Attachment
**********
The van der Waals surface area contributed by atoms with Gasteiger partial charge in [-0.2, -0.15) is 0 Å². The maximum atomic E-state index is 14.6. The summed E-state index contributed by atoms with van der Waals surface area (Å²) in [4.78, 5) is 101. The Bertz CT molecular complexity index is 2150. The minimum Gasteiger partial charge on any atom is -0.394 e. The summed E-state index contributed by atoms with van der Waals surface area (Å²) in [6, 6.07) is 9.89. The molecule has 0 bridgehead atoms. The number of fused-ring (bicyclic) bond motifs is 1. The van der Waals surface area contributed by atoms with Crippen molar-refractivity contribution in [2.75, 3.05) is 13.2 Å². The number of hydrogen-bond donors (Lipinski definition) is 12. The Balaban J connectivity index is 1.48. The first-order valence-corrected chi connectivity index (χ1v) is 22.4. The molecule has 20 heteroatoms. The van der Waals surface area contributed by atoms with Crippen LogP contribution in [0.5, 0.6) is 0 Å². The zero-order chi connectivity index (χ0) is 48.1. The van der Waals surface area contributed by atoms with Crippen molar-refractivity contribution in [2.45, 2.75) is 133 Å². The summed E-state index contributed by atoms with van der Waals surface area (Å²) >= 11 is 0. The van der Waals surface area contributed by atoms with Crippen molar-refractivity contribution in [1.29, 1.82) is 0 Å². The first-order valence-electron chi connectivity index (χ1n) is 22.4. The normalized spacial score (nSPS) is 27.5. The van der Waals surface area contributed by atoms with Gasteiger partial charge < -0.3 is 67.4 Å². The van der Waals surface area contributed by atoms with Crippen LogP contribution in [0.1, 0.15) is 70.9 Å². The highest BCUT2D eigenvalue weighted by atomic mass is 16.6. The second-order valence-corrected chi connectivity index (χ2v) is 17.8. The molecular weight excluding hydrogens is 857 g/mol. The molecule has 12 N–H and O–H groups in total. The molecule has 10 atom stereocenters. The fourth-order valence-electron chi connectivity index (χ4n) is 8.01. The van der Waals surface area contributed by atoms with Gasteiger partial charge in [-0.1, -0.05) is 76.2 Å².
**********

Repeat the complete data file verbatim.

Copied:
The van der Waals surface area contributed by atoms with Gasteiger partial charge in [-0.2, -0.15) is 0 Å². The maximum atomic E-state index is 14.6. The summed E-state index contributed by atoms with van der Waals surface area (Å²) in [4.78, 5) is 101. The Bertz CT molecular complexity index is 2150. The minimum Gasteiger partial charge on any atom is -0.394 e. The summed E-state index contributed by atoms with van der Waals surface area (Å²) in [6, 6.07) is 9.89. The molecule has 0 bridgehead atoms. The number of fused-ring (bicyclic) bond motifs is 1. The van der Waals surface area contributed by atoms with Crippen molar-refractivity contribution in [2.75, 3.05) is 13.2 Å². The number of hydrogen-bond donors (Lipinski definition) is 12. The Balaban J connectivity index is 1.48. The first-order valence-corrected chi connectivity index (χ1v) is 22.4. The molecule has 20 heteroatoms. The van der Waals surface area contributed by atoms with Crippen LogP contribution in [0.5, 0.6) is 0 Å². The zero-order chi connectivity index (χ0) is 48.1. The van der Waals surface area contributed by atoms with Crippen molar-refractivity contribution in [2.45, 2.75) is 133 Å². The summed E-state index contributed by atoms with van der Waals surface area (Å²) >= 11 is 0. The van der Waals surface area contributed by atoms with Crippen molar-refractivity contribution in [1.29, 1.82) is 0 Å². The first-order valence-electron chi connectivity index (χ1n) is 22.4. The normalized spacial score (nSPS) is 27.5. The van der Waals surface area contributed by atoms with Gasteiger partial charge < -0.3 is 67.4 Å². The van der Waals surface area contributed by atoms with Crippen LogP contribution in [0.1, 0.15) is 70.9 Å². The highest BCUT2D eigenvalue weighted by atomic mass is 16.6. The second-order valence-corrected chi connectivity index (χ2v) is 17.8. The molecular weight excluding hydrogens is 857 g/mol. The molecule has 12 N–H and O–H groups in total. The molecule has 10 atom stereocenters. The fourth-order valence-electron chi connectivity index (χ4n) is 8.01. The van der Waals surface area contributed by atoms with Gasteiger partial charge in [-0.1, -0.05) is 76.2 Å².